This psr/log package is a highly abstract, independent, and therefore very stable package. It doesn't tell you anything about how to implement a fully functional logger. Our example/mylib package therefore only depends on abstract things, instead of concrete things, which is what the Dependency inversion principle is all about.

Back to to square one: Composer's provide

That was quite a bit of theoretical background. Now, back to where this all started: Composer has this feature which allows you to tell what kind of "virtual packages" a package provides. In the case of the psr/logger there are multiple logger packages that provide an implementation of the LoggerInterface from that package. These packages mention in their composer.json that they provide a psr/log-implementation package (you can find a list of PSR-3 compliant logger packages here):

{
    "provide": {
        "psr/log": "1.0.0"
    }
}

This is a really cool feature. Especially since you can just "define" any virtual package by mentioning it under your own provide key.

Virtual packages on Packagist

But you have to think very hard before you use this provide feature. Peter suggests that the example/mylibrary package should not only have psr/log as a dependency, but it should also depend on the virtual package psr/log-implementation:

{
    "provide": {
        "psr/log": "1.0.0",
        "psr/log-implementation": "1.0.0"
    }
}

He thereby wants to communicate that in order to use this library, you also need a package which offers an implementation of LoggerInterface from psr/log. I don't think this is a good idea (as you might have guessed ;)). These are my reasons:

  1. Strictly speaking (as in, would the code compile), the code from the library itself doesn't need a package that provides psr/log-implementation. It just needs the LoggerInterface (which happens to be in the psr/log package).
  2. Of course, in order to actually run the code from the library you will need an instance of LoggerInterface, which means you need a class that implements said interface. But that doesn't mean you actually need a package that contains such a class. That class can be located anywhere, in the current project, in a globally installed PEAR package, in a PHP extension, it may even be shipped with PHP. If you want to communicate that your library needs a working logger implementation, just using the LoggerInterface - and thus requiring just psr/log - is quite enough.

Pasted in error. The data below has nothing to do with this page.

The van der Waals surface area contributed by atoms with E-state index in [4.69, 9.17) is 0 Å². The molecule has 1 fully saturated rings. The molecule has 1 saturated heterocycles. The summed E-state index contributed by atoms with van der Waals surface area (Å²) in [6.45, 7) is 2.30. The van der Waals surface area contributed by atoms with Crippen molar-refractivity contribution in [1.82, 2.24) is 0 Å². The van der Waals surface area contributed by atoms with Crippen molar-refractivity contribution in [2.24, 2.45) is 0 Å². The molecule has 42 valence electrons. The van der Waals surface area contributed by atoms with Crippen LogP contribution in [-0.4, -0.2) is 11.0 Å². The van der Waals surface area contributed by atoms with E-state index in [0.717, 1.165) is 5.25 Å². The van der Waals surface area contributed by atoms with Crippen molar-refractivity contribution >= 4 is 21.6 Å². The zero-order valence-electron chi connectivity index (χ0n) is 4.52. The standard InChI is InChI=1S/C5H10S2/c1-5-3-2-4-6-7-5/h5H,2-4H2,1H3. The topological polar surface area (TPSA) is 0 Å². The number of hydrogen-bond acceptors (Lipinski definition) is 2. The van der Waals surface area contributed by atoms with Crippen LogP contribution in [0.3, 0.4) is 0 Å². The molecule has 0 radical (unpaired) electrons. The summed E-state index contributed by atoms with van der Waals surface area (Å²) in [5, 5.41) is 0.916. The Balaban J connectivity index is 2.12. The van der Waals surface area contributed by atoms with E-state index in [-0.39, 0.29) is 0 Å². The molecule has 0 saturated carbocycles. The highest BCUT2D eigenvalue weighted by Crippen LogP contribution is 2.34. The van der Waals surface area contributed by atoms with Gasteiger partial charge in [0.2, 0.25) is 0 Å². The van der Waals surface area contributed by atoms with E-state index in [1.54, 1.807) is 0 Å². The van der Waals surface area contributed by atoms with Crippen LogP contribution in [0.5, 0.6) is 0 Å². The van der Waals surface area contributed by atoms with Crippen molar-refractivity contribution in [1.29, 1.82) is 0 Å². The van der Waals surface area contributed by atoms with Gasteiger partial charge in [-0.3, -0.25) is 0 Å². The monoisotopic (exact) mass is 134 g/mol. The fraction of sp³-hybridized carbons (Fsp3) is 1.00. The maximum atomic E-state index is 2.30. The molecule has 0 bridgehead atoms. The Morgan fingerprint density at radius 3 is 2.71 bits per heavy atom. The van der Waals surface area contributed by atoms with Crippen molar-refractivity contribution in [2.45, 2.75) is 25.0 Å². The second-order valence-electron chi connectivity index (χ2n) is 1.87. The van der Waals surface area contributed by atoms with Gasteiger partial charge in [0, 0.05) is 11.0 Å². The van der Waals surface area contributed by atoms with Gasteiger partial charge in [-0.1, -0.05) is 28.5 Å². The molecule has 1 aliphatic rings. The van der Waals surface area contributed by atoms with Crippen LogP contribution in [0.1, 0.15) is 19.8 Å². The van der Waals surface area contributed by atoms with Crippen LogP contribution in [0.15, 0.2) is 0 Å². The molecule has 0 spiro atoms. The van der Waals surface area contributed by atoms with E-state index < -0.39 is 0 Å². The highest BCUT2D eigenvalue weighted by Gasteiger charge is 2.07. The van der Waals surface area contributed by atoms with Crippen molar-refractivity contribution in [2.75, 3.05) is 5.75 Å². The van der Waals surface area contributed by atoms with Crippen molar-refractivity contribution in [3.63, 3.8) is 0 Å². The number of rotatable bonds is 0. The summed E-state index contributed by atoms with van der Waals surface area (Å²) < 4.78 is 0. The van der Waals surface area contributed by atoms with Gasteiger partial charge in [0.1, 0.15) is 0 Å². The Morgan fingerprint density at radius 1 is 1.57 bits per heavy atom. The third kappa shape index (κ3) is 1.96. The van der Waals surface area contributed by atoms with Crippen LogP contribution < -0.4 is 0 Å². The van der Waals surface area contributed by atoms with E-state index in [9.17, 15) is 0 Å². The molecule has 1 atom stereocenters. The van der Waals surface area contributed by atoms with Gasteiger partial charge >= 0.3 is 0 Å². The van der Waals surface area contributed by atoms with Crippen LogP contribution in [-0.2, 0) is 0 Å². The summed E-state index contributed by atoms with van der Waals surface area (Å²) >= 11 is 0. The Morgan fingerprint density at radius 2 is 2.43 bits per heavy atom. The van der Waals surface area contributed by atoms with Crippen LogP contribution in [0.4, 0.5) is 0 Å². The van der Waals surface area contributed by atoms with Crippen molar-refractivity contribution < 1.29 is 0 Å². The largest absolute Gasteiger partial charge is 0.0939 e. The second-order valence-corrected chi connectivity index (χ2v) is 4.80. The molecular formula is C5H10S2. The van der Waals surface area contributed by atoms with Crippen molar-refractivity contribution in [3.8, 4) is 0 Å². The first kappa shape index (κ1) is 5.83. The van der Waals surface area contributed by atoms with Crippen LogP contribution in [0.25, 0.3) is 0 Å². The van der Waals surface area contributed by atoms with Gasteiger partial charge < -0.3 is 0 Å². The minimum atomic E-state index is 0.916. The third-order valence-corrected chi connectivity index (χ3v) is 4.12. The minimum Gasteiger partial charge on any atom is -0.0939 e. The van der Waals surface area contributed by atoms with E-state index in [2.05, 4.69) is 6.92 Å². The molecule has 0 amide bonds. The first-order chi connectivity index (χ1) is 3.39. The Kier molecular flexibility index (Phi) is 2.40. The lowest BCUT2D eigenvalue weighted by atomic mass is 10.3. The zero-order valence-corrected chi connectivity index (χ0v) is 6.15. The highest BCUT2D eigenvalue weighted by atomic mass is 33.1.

3. By depending on an implementation package, you basically undo any effort you made to depend on abstractions and not on concretions. Since a "PSR logger" implementation is by definition a concrete implementation of the LoggerInterface from psr/log. In other words, you have pointed your previously inverted dependency arrow back to concrete packages (although you leave it undecided which concrete package that will be).
  4. psr/log-implementation, or any virtual package for that matter, is very problematic as a package. There is no definition of this virtual package. It is merely a phenomenon arising from the fact that some package has the name of the "virtual package" in its provide section. In the case of the psr/log-implementation package, this lack of a proper definition or rules for virtual packages means that there can a) be packages that contain a class that implements LoggerInterface (from psr/log), but don't have "provide": { "psr/log-implementation": ..." } in their composer.json and b) that packages might say they provide, while they don't. Which makes the concept unreliable.